Review: Specs Analysis UWP (Beta)


Yes, this is a new UWP application, but it also exists for older devices in Windows Phone 8.1 form, so hopefully this developer has got all bases covered. There are a number of utilities for accessing the various Windows Phone and Windows 10 Mobile hardware reporting APIs - PhoNetInfo being one of my favourites. But we're now seeing UWP applications come along that bring the same (and more) functionality. Here, Specs Analysis not only reports on everything within your Windows 10 Mobile smartphone but also tests most of it too.

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Although the application has 'beta' in its title still, I've been monitoring it over the last month and, with an update yesterday, I think it's now ready for the prime time... and some AAWP review love.

The reports and tests in Specs Analysis are divided into four panes:

  • System (overview of the hardware) reports
  • Sensor tests
  • Display tests
  • Speaker and microphone tests

These make up the four visual tabs in the interface, as shown below:

Screenshot, Specs AnalysisScreenshot, Specs Analysis

Each of the last three panes are based on tests for the hardware in any Windows Phone, the display tests are particularly colourful, as you might expect. The idea is to not only expose any dead pixels but also to see manufacturing and degradation issues with AMOLED screens:

Screenshot, Specs AnalysisScreenshot, Specs Analysis

In my case, this was on a Lumia 950 XL and the QHD display came up perfectly with all colours, all pixels and all gradients. It's helpful having each aspect exercised though, rather than trying to spot issues against normal UI elements.

Then we're into the sensors on each phone - of which the Lumia 950 XL here has quite a few - I headed for the barometer, data you don't often see displayed or brought out in applications. The barometer in the 950 XL is amazingly sensitive too, it would vary consistently as I lifted the phone from floor level to ceiling within the one room!

Screenshot, Specs AnalysisScreenshot, Specs Analysis

The sensor displays are kept very barebones, with only a number or three on each screen - this is conscious and logical design decision by the developer, though on the screen and on the page here everything looks sparse - I couldn't help but wish for some combination of panes, perhaps grouping sensors together in a (Ster Trek-like) pane of bewilderingly changing numbers as you move the phone around.

Or it could be that the sampling of each sensor needs to be done separately for the really fast response rate shown here? Still - how about a sensor overview at lower sample rate in the next version?

Screenshot, Specs AnalysisScreenshot, Specs Analysis

The inclinometer is interesting in that the dot moves around the screen as if it were a virtual spirit level - a nice touch.

The speakers test just plays some bird song, in stereo if your phone has stereo speakers (like the Elite X3 or IDOL 4S). The microphone test allows a quick voice  recording and playback - functional and no frills. I would have liked to have seen tests for all the various microphones on each device, not least because some phones are prone to particular mikes failing. Something else for the developer's to-do list.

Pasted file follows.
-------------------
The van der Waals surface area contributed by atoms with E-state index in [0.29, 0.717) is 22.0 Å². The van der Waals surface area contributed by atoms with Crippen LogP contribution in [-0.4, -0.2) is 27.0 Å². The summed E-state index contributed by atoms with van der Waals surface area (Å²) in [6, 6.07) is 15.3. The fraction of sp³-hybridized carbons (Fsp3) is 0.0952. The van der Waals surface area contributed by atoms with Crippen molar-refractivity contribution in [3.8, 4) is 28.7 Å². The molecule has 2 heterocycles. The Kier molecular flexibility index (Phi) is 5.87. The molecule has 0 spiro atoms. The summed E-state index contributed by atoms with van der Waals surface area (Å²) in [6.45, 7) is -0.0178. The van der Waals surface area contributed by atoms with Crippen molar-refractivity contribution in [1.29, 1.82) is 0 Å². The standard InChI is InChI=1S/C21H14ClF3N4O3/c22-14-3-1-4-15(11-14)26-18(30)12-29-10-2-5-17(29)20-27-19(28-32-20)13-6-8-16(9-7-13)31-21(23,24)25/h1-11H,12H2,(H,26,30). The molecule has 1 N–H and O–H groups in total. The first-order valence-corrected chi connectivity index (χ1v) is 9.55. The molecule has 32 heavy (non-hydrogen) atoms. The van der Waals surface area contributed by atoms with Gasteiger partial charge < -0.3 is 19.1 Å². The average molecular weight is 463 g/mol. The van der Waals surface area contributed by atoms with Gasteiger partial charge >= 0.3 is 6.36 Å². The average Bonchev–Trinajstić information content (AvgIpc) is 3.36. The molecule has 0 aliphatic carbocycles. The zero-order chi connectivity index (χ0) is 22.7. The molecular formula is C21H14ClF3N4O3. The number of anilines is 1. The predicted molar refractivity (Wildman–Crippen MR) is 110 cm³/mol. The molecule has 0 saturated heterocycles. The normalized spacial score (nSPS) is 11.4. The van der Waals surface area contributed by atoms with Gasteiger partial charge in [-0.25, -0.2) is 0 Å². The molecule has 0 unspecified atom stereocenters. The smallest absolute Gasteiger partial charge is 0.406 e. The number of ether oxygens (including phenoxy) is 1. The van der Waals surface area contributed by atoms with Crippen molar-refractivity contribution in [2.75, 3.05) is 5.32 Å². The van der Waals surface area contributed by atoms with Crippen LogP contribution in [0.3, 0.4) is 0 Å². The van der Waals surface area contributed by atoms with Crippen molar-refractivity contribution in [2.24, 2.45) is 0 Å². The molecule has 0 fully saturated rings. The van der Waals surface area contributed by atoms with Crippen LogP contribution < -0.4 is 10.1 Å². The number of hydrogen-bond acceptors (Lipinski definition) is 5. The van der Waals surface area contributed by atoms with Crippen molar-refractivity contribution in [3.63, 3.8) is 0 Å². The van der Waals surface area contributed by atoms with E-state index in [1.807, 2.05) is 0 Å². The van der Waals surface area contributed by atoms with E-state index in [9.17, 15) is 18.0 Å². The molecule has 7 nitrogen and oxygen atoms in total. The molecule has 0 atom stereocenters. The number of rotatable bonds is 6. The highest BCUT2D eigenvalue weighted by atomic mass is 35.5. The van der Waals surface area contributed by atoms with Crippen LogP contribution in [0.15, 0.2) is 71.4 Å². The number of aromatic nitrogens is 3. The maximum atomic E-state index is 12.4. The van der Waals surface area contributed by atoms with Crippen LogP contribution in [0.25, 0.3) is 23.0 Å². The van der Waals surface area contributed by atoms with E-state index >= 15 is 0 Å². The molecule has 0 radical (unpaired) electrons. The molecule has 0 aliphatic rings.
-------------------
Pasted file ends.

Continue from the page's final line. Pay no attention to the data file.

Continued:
You'll have noticed that most of the numbers reported back lack units. Or indeed context. These are the raw values reported back by the hardware APIs and are really only meant for developers to interpret, e.g. in using them as inputs for controlling an app or game, but I still would have liked to have had some attempt at putting proper units (millibars, degrees, whatever....) throughout.

We do actually start to get units in the system overview pane, though you have to interpret these through expert eyes - there's no handholding here. So, for example, the current RAM used is listed as 54.8MB used of 1536MB. Given that the Lumia 950 XL has 3GB of RAM and that I had at least a dozen other applications 'running' at the time, something's clearly not right here. What I think is happening is that Specs Analysis is reporting its own RAM use from a total pool of RAM available to it.  

Ditto the battery status, which is reported in mWh rather than the much more familiar mAh (at 3.7V), I do think the developer could have had a go at doing the simply division and producing a figure in the usual units. Plus it seems as if the hardware is lying anyway, with the 'fully-charged energy capacity' identical to the 'design energy capacity', something which only really happens when a device is brand new. For a year old Lumia 950 XL, the battery should be down to around 90% or less of design capacity in my experience, even if I'd treated the phone exceptionally well. This isn't the developer's fault, again, but some explanatory text for the numbers would be helpful.

Screenshot, Specs AnalysisScreenshot, Specs Analysis

These sort of numbers could be made a lot clearer by the developer, with amended labels, tool tips and help screens as needed.

So, quite a bit of (mainly cosmetic and text-based) work still to be done, but already Specs Analysis has won a place on my Windows 10 Mobile devices - let's hope that development continues through into 2017 - this can only get more and more useful.

You can grab this here in the Store. It's ad-supported, but you can use an IAP to get rid of the fairly small ads if you want to support the developer.

PS. This being a UWP application, I was curious to see it working on a Continuum display - indeed it correctly shows up my test 720p monitor as having that resolution:

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